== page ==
`Why I Want A Gradient Camera`
Jack
Tumblin, Amit Agrawal & Ramesh RaskarCVPR 2005 |

Abstract: We propose a camera that
measures static gradients instead of static intensities. Quantizing
sensed intensity differences between adjacent pixel values permits an
ordinary A/D converter to measure detailed high contrast (HDR) scenes.
We measure alternating ‘cliques’ of sensors (small groups) that locally
determine their own best exposure, and reconstruct the image using a
Poisson solver. This intrinsically differential design suppresses
common-mode noise,hides and smoothes quantization, and can correct for
its own saturated sensors. Simulations demonstrate these capabilities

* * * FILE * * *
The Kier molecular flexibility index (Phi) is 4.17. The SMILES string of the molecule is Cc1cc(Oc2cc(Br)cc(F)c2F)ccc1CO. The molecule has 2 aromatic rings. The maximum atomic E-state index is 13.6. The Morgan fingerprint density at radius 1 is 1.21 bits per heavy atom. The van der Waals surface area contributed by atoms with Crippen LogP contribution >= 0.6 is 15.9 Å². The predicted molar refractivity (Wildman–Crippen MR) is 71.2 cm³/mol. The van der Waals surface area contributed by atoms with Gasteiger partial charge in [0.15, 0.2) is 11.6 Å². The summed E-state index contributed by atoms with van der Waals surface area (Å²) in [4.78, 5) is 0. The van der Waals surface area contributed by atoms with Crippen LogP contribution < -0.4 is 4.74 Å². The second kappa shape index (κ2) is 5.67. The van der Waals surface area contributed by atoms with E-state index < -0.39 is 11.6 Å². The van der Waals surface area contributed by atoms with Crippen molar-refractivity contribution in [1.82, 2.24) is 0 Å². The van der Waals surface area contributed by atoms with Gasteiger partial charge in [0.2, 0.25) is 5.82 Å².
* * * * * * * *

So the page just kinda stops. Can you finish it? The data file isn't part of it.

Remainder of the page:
in side-by-side comparisons. Here is an intuitive explanation: Consider our high dynamic range image as a height field over a rectangular grid. Consider the A/D converter as a ruler by which we will measure this signal. The height of the ruler can be changed in two ways (a) By changing the number of bits/quantization levels (b) By changing the quantization step. Suppose the number of bits is fixed, to lets say 8, giving 2^8=256 quantization levels. The quantization step should be big enough so that the top of the ruler reaches the maximum intensity that we want to measure. In natural scenes, the dynamic range is around 1:1 million or 6 log units. So If we naively want to measure the high dyanmic range signal, each quantization step will be 10^6/256. This will completely wipe out the fine details in both high and low intensity regions. Log based cameras try to overcome this problem by measuring the log of the input intensity signal. Thus in log units, one needs to have a quantization step of 6/256=0.0234 to be able to measure the entire dynamic range. Although this preserves details in low intensity regions, details in high intensity regions are washed out due to quantization. The Gradient Camera that we propose solves this problem by measuring the differences of log intensities rather than the absolute value of log intensities. In our scheme, one end of A/D ruler is not tied to 0 (or ground). Instead, it is in some sense tied to the intensity of the neighboring pixel. Thus we don't have to care about increasing the quantization step to measure a high dynamic range signal. In fact, the gradient camera can do as well as human eye. It has been found emperically that human beings can sense a contrast change of 2%. Thus in a Gradient Camera we can have a quantization level of log(1.02) = 0.0086. Considering 8 bits, the dynamic range of Gradient camera is only 1.02^256 = 159.09 in intensity units or 0.0086*256=2.2 in log units !!! (as opposed to 6 for log camera). But remember that this dynamic range is used to measure differences of neighboring pixel intensities, not the absolute pixel intensity. In images of natural scenes, the distribution of the gradients has a strong peak at zero. Thus most of the gradients in natural images are low valued. By measuring these differences and summing them up (in 1D) we can measure the entire dynamic range. In 2D, it amounts to doing a 2D integration on the estimated gradients by solving a Poisson Equation. |